Commentary on Box comes from Garrett Epps of The Atlantic, Margaret Drew at the Human Rights At Home Blog, Michael Dorf at his eponymous blog, Nicole Russell in an op-ed at Washington Examiner, Damon Linker at The Week and Carliss Chatman in an op-ed at CNN. At The Guardian, Sabrina Siddiqui looks more broadly at “a slew of state laws barring access to abortion [that] have thrust the issue into the national spotlight and set up a potential court battle that could hold consequences for an entire generation.”

The justices agreed to hear oral argument next term in Hernandez v. Mesa, a case arising from a Mexican family’s efforts to hold a U.S. Border Patrol agent liable for the shooting death of their son, who was on the Mexican side of the border. Coverage comes from Kevin Daley of The Daily Caller, Adam Liptak of The New York Times, Robert Barnes of The Washington Post and Howard Fischer of Capitol Media Services (via, who reports that “whatever the justices rule also will determine whether Araceli Rodriguez can pursue her claim in federal court in Arizona following the 2012 shooting death of her son.”

At Education Week’s School Law Blog, Mark Walsh covers the justices’ denial of review in Doe v. Boyertown Area School District, the “appeal of a group of students who object to a Pennsylvania school district’s policy of permitting transgender students to use restrooms or locker rooms consistent with their gender identity.” Tony Mauro of The National Law Journal covers the justices’ denial in a “high-profile case involving the suicide of a Reed Smith partner in 2010.”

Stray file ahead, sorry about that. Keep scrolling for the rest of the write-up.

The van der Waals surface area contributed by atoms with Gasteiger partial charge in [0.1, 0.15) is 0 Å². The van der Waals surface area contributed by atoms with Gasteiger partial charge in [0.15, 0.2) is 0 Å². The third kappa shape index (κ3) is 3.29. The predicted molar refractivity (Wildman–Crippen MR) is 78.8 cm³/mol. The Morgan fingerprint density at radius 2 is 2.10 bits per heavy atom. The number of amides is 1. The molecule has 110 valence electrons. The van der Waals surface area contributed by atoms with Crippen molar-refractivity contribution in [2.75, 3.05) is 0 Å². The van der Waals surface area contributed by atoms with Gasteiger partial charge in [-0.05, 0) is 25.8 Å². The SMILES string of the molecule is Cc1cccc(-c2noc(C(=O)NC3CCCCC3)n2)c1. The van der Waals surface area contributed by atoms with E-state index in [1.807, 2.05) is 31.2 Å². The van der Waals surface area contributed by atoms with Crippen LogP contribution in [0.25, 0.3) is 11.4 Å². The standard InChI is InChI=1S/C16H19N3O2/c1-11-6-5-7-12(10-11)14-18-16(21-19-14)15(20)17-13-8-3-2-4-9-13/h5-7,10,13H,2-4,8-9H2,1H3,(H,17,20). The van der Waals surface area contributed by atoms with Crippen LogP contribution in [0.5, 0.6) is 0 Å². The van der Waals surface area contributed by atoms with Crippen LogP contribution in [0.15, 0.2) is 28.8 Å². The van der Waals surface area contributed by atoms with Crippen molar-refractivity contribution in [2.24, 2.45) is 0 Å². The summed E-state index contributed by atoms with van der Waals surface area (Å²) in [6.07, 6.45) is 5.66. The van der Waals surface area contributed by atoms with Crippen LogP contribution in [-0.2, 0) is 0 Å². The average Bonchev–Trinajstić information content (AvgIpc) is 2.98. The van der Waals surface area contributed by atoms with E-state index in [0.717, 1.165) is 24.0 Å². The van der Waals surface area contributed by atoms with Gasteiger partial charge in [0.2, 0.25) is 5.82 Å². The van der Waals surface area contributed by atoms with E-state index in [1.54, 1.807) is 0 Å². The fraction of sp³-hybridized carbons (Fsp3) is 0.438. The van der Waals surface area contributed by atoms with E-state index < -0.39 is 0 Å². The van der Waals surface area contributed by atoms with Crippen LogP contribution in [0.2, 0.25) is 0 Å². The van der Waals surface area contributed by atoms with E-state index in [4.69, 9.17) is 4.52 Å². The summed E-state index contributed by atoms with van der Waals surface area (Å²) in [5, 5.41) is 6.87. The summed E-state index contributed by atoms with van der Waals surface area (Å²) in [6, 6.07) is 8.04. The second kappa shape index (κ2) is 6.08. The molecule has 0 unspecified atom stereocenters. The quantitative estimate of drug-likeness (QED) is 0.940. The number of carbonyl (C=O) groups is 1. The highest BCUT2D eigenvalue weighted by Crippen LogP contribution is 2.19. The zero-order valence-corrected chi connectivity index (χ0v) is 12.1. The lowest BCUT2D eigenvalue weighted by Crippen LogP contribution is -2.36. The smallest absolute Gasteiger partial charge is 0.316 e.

• In the latest episode of the Heritage Foundation’s SCOTUS 101 podcast, Elizabeth Slattery chats with Judge Patricia Millett of the U.S. Court of Appeals for the District of Columbia Circuit about Millett’s “record-breaking career in the Solicitor General’s Office, how she got into Tae Kwon Do, and what it was like watching her former colleague Brett Kavanaugh endure a brutal Supreme Court confirmation.”
  • In an op-ed for Forbes, Corbin Barthold outlines “four things to look for” in the court’s forthcoming decision in Kisor v. Wilkie, in which the justices are considering whether to overrule precedents that require courts to defer to a federal agency’s reasonable interpretation of its own regulations.
  • In an op-ed for the Washington Examiner, Adam Carrington looks at “some of the biggest cases” left to be decided this term “and what big principles are at stake in them.”
  • At his Irish Liquor Lawyer blog, Sean O’Leary looks at a Michigan law regulating out-of-state wine retailers that is currently stayed pending the outcome of Tennessee Wine & Spirits Retailers Association v. Blair, in which the justices are considering whether the 21st Amendment empowers states, consistent with the dormant commerce clause, to regulate liquor sales by granting retail or wholesale licenses only to individuals or entities that have resided in-state for a specified time.

Recommended Citation: Andrew Hamm, Wednesday round-up, SCOTUSblog (May. 29, 2019, 10:15 AM),